Job cost reports provide information that can be used both during construction and after the project is completed. The reports should have three columns for each phase of the project: one for the estimated bid, one for the actual produced number, and the last for the variance between the two. You can create these reports using most estimating or accounting software, but you can also create your own spreadsheet.

The source of the information in these columns is important. The estimated bids are set at the beginning of the project. During the project, the field crew's timecards — with phase codes and actual hours —should be used to fill in the “actual produced” columns.

The reports should be provided to the lead carpenters to review before weekly production meetings. At the meeting, the lead, the owner, and the salesperson should discuss any discrepancies to make sure the job stays on time and on budget.

Here's an example of how adjustments can be made during construction: If a carpenter spends three hours installing shelves for the client that were not on the original estimate, this should generate an additional work authorization for an extra charge of three hours plus materials. The additional hours could affect the job completion date. In some cases, estimated costs can change due to unforeseen circumstances, such as a tornado that results in suppliers raising prices for materials that are in short supply.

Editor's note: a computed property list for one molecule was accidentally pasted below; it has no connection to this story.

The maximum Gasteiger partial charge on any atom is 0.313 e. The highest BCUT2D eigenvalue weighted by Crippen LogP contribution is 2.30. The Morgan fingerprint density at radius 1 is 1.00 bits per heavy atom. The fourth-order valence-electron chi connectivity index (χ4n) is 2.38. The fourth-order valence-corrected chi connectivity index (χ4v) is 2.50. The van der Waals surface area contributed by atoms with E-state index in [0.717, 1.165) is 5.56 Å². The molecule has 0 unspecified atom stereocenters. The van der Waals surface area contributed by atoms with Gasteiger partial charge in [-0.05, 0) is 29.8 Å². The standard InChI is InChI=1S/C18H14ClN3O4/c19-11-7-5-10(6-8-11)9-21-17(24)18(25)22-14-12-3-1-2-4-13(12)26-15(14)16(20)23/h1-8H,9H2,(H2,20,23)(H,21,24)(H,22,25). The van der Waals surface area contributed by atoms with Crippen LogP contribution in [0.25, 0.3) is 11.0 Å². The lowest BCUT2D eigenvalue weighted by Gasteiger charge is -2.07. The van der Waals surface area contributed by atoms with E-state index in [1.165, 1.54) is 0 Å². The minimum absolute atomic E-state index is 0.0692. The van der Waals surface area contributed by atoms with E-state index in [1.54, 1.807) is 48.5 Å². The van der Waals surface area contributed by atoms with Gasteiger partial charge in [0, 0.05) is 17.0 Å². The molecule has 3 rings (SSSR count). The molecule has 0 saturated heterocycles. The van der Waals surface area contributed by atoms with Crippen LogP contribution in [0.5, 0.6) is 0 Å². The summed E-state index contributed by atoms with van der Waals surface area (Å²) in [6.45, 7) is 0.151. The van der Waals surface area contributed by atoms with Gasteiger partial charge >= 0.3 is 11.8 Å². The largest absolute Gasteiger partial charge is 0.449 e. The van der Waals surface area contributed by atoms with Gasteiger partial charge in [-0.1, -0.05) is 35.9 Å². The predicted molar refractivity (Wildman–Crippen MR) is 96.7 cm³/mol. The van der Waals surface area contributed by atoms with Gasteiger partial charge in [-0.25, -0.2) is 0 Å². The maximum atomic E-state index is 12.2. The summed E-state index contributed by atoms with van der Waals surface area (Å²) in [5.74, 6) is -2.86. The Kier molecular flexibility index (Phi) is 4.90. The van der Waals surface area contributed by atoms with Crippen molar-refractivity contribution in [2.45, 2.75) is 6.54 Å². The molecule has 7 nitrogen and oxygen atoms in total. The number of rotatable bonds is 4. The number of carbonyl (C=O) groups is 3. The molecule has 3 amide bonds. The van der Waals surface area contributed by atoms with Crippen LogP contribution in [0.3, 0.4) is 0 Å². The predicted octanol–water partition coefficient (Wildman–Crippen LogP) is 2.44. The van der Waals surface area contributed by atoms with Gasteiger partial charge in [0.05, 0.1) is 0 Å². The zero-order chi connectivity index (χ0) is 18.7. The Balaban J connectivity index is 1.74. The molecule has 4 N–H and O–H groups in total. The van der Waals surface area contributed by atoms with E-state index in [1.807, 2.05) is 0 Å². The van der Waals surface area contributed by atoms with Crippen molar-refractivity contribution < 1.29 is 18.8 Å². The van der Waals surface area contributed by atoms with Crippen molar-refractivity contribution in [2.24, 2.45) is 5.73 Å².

We find that 80% of errors are due to an incorrect estimate, and 20% are due to production errors. The typical error that most estimators make is miscalculating the time it takes to complete a task.

Company owners can also use the reports to judge the estimator's accuracy, the efficiency of workers on the job, and purchasing efficiency. With accurate feedback, the owner or leadership team can make intelligent decisions about how to be more efficient in running a profitable company, what to pay their people, and what to charge clients.

—Les Cunningham is the president of Business Networks. He can be contacted at les@businessnetworks.com.